The Weekly Roundup: the Good Cheer Edition

Articles

30/11/2020

This week we had good news for Claimants and Defendant insurers alike in the form of the judgment in the judicial review on recoverability of benefits in R v Secretary of State for Work and Pensions, on the application of Aviva Insurance, Swiss Reinsurance [2020] 11 WLUK 282, as well as good news for hoteliers following the decision of the Court of Justice of the European Union in Wikingerhof GmbH & Co. KG v Booking.com BV, Case C-59/19. Good news for international lawyers? That came in the form of the decisions in Tate v Allianz IARD [2020] EWHC 3227 (QB) and in Qatar Airways Group v Middle East News FZ LLC [2020] EWHC 2975 (QB) (pleading foreign law); watch out for Henk Soede’s forthcoming Special Briefings on the latter and on Aviva Insurance for in-depth analyses of those cases.

 

Loving lis pendens: Tate v Allianz IARD [2020] EWHC 3227 (QB)

In Tate v Allianz Iard SA [2020] EWHC 3227 (QB) the High Court was asked to consider the lis pendens provisions in Article 29 and 30 of Regulation (EU) No. 1215/2012 (“recast Brussels”). This note sets out Soole J’s reasoning on the determinative question – namely, whether jurisdiction over the claim brought in the English courts should be declined (or the proceedings stayed) under those Regulations due to a concurrent pending action in the courts of another member state (i.e., France).

Background

The Claimant was a British national domiciled in the UK. The Defendant insurer was domiciled in France. On 20 February 1991 the Claimant suffered injury in France as a pedestrian when he was stuck by a bus belonging to a local bus company and insured by the Defendant. The Claimant brought proceedings in France and in April 1999 recovered compensation for his injury and loss (“the 1999 judgment”). Unfortunately, the Claimant considered the amount was insufficient and successfully appealed the decision in May 2004 (“the Douai judgment”). It was noted in the Douai judgment that the Claimant had reserved a right to further damages in the event his condition worsened. Quite independently of that, the Claimant was entitled to bring a further claim for additional compensation under French law (an “action en cas d’aggravation”) in the event his condition deteriorated. The French experts agreed that from a procedural point of view such a claim was a “new claim” but disagreed as to the meaning to be given to a ‘new claim’. It was this further claim that the Claimant sought to make, albeit in the English courts.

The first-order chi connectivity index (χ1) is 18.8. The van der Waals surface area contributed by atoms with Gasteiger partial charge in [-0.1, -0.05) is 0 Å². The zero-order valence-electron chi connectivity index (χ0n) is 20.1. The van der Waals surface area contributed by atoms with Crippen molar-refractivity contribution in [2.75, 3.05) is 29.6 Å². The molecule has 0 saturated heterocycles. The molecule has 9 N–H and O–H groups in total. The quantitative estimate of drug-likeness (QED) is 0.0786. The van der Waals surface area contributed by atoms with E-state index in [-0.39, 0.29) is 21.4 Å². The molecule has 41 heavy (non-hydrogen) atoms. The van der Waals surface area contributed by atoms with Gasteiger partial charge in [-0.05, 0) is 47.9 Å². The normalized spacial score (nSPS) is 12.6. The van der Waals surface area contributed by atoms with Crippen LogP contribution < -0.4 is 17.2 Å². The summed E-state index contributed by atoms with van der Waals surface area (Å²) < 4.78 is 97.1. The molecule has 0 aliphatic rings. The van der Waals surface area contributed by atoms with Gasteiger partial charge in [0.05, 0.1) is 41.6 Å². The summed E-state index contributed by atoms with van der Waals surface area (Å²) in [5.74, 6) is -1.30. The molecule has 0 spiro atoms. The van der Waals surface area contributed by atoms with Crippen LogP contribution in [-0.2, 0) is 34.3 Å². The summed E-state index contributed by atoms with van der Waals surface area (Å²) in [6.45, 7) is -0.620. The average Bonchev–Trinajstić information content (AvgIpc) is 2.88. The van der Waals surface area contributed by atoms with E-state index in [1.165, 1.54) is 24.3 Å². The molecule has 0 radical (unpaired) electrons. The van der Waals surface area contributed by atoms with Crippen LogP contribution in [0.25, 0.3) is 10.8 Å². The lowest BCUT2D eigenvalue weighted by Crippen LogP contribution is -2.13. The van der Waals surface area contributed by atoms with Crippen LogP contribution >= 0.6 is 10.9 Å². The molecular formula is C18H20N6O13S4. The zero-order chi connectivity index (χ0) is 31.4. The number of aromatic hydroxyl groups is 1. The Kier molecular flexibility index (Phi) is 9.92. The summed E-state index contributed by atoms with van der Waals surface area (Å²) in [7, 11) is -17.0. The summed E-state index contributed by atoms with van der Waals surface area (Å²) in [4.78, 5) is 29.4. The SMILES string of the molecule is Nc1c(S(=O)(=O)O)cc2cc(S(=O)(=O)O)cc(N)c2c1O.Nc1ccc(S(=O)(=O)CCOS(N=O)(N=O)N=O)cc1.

It was agreed that recast Brussels governed the allocation of jurisdiction and that, subject to lis pendens, the High Court would have jurisdiction pursuant to Articles 11 and 13(2). However, the Defendant contended that by reason of proceedings allegedly pending in France and the provisions of Articles 29 and 30, the High Court must decline jurisdiction or alternatively stay the action. It was this dispute that Soole J was required to resolve.